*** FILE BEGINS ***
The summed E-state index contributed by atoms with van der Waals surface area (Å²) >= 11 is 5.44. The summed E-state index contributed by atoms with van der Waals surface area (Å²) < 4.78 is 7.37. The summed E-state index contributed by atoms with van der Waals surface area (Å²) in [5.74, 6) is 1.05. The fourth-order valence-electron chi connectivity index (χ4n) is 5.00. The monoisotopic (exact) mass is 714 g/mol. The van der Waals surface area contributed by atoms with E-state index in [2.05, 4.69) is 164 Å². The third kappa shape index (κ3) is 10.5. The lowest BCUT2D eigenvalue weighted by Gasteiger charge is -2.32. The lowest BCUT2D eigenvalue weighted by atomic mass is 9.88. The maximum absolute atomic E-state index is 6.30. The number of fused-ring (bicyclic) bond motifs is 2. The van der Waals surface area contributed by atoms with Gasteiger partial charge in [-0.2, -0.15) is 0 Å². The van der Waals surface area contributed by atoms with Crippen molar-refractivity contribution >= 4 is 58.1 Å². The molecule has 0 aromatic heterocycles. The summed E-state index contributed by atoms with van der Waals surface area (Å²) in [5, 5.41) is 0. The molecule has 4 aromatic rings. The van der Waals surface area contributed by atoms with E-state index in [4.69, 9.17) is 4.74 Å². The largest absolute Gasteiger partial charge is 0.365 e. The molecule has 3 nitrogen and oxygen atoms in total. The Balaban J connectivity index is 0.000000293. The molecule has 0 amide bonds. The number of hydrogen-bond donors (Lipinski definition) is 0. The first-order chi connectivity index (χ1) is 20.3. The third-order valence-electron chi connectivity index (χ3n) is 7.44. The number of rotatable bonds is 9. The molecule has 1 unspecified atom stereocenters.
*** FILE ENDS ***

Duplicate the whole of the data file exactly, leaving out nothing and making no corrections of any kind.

The summed E-state index contributed by atoms with van der Waals surface area (Å²) >= 11 is 5.44. The summed E-state index contributed by atoms with van der Waals surface area (Å²) < 4.78 is 7.37. The summed E-state index contributed by atoms with van der Waals surface area (Å²) in [5.74, 6) is 1.05. The fourth-order valence-electron chi connectivity index (χ4n) is 5.00. The monoisotopic (exact) mass is 714 g/mol. The van der Waals surface area contributed by atoms with E-state index in [2.05, 4.69) is 164 Å². The third kappa shape index (κ3) is 10.5. The lowest BCUT2D eigenvalue weighted by Gasteiger charge is -2.32. The lowest BCUT2D eigenvalue weighted by atomic mass is 9.88. The maximum absolute atomic E-state index is 6.30. The number of fused-ring (bicyclic) bond motifs is 2. The van der Waals surface area contributed by atoms with Gasteiger partial charge in [-0.2, -0.15) is 0 Å². The van der Waals surface area contributed by atoms with Crippen molar-refractivity contribution >= 4 is 58.1 Å². The molecule has 0 aromatic heterocycles. The summed E-state index contributed by atoms with van der Waals surface area (Å²) in [5, 5.41) is 0. The molecule has 4 aromatic rings. The van der Waals surface area contributed by atoms with E-state index in [4.69, 9.17) is 4.74 Å². The largest absolute Gasteiger partial charge is 0.365 e. The molecule has 3 nitrogen and oxygen atoms in total. The Balaban J connectivity index is 0.000000293. The molecule has 0 amide bonds. The number of hydrogen-bond donors (Lipinski definition) is 0. The first-order chi connectivity index (χ1) is 20.3. The third-order valence-electron chi connectivity index (χ3n) is 7.44. The number of rotatable bonds is 9. The molecule has 1 unspecified atom stereocenters.